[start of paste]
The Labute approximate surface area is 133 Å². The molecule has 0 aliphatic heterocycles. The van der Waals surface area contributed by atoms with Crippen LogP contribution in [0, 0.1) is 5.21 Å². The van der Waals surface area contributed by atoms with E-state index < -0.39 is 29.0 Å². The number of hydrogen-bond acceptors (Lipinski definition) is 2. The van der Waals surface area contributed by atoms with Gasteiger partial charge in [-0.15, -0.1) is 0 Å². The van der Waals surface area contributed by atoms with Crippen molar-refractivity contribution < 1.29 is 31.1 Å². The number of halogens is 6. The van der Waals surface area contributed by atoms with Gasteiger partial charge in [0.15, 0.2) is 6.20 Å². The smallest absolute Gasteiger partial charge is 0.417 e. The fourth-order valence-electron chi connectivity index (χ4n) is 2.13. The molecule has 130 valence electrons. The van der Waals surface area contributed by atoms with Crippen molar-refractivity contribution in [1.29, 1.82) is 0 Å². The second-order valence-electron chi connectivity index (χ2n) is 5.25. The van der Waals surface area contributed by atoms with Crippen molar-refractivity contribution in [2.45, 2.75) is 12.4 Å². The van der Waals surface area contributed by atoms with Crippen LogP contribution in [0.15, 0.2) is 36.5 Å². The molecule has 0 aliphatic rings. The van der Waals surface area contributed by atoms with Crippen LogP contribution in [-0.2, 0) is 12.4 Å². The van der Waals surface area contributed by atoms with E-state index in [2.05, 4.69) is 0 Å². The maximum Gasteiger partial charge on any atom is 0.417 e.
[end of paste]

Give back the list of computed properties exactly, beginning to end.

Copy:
The Labute approximate surface area is 133 Å². The molecule has 0 aliphatic heterocycles. The van der Waals surface area contributed by atoms with Crippen LogP contribution in [0, 0.1) is 5.21 Å². The van der Waals surface area contributed by atoms with E-state index < -0.39 is 29.0 Å². The number of hydrogen-bond acceptors (Lipinski definition) is 2. The van der Waals surface area contributed by atoms with Gasteiger partial charge in [-0.15, -0.1) is 0 Å². The van der Waals surface area contributed by atoms with Crippen molar-refractivity contribution < 1.29 is 31.1 Å². The number of halogens is 6. The van der Waals surface area contributed by atoms with Gasteiger partial charge in [0.15, 0.2) is 6.20 Å². The smallest absolute Gasteiger partial charge is 0.417 e. The fourth-order valence-electron chi connectivity index (χ4n) is 2.13. The molecule has 130 valence electrons. The van der Waals surface area contributed by atoms with Crippen molar-refractivity contribution in [1.29, 1.82) is 0 Å². The second-order valence-electron chi connectivity index (χ2n) is 5.25. The van der Waals surface area contributed by atoms with Crippen molar-refractivity contribution in [2.45, 2.75) is 12.4 Å². The van der Waals surface area contributed by atoms with Crippen LogP contribution in [0.15, 0.2) is 36.5 Å². The molecule has 0 aliphatic rings. The van der Waals surface area contributed by atoms with Crippen LogP contribution in [-0.2, 0) is 12.4 Å². The van der Waals surface area contributed by atoms with E-state index in [2.05, 4.69) is 0 Å². The maximum Gasteiger partial charge on any atom is 0.417 e.